HP, SCO split on fundamental issues

John Foley, Editor, InformationWeek

June 12, 2003

2 Min Read

Hewlett-Packard and the Santa Cruz Operation will meet with other Unix suppliers and independent software vendors in Santa Cruz, Calif., on Dec. 12 and 13 amid growing concern that HP and SCO's three-month-old effort to unify Unix already has hit a stumbling block.

The HP-SCO partnership is part of a Sept. 20 deal that included SCO buying Novell's Unix business (IW, Oct. 2, p. 18). The two companies promised to meld HP's HP-UX, SCO's OpenServer, and Novell's UnixWare into a single Unix. But HP and SCO have yet to agree on a source base-the foundation of the operating system. "For a lot of manufacturers, the big question is: Are we talking about a true merger of development activities, or about things that never quite merge?" asks a source close to the situation. Failure to agree on a source base would complicate the development effort for independent software vendors and corporate customers, and raise interoperability and portability concerns.

For its part, SCO plans to merge UnixWare, which is based on the Unix System V Release 4.2 (SVR4.2) source code, and OpenServer, which is based on the older Unix System V Release 3.2 (SVR3.2), into a common operating system. Code-named Gemini, it will be released in mid-'97. Mike Shelton, SCO's director of marketing, says SCO will use SVR4.2 as the kernel in Gemini. HP plans to use a hybrid source base for White Box, the 64-bit Unix operating system it will develop by combining SCO's Gemini with its own HP-UX. "We like to think of it as being neither SVR3.2 or SVR4.2 or both," says Doug Johnson, HP's strategic planning and programs manager.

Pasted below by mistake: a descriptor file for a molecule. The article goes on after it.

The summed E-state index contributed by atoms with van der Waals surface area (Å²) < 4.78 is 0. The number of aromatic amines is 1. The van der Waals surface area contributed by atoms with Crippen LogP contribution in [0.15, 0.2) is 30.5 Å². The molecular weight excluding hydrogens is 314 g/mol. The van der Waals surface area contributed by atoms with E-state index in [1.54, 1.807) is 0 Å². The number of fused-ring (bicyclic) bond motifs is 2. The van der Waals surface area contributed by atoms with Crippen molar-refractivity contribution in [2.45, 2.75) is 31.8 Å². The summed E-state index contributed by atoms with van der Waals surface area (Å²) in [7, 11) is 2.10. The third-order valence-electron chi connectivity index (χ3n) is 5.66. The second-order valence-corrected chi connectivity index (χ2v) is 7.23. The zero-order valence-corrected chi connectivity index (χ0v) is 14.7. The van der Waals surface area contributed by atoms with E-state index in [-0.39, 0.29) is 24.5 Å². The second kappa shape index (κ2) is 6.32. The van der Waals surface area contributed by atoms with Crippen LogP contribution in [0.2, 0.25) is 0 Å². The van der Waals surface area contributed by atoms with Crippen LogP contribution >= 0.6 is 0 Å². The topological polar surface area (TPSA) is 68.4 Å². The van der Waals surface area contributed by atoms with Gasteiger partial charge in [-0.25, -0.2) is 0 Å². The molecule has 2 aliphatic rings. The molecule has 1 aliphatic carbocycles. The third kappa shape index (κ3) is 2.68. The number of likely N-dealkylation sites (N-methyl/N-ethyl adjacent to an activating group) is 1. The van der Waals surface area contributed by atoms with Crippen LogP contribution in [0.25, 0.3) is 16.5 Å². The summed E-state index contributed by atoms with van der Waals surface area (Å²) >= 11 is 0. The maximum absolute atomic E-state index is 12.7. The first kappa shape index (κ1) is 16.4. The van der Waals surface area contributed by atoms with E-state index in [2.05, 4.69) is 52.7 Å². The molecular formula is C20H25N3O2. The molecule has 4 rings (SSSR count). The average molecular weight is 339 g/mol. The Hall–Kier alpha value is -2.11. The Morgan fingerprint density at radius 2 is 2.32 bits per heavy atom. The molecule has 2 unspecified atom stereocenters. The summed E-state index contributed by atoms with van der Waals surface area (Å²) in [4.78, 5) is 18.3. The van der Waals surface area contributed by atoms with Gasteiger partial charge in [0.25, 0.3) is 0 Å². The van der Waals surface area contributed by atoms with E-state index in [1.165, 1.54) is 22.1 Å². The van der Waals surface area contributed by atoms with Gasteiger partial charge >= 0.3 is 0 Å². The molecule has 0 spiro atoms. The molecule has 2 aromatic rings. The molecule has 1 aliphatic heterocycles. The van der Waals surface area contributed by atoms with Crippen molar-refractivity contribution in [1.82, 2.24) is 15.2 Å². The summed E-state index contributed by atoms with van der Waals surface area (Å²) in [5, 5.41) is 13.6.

HP's decision is difficult, according to the source, because it would require a huge development effort to port HP-UX, which is based on SVR3.2, to an SVR4.2 kernel. There also could be other problems. HP may favor some Unix development partners at the expense of others. "I see an old approach occurring here-divide and control," the source says.

Officials at HP and SCO insist there has been no change in plan, and that it's just a matter of working out the details. "I wish I could tell you it's a simple deal and it's done," says SCO's Shelton. Neither HP nor SCO could say when they expect to complete the business and technical details of their deal.

Return to main story, SCO-Novell Deal Was Confusing From The Start

About the Author(s)

John Foley

Editor, InformationWeek

John Foley is director, strategic communications, for Oracle Corp. and a former editor of InformationWeek Government.

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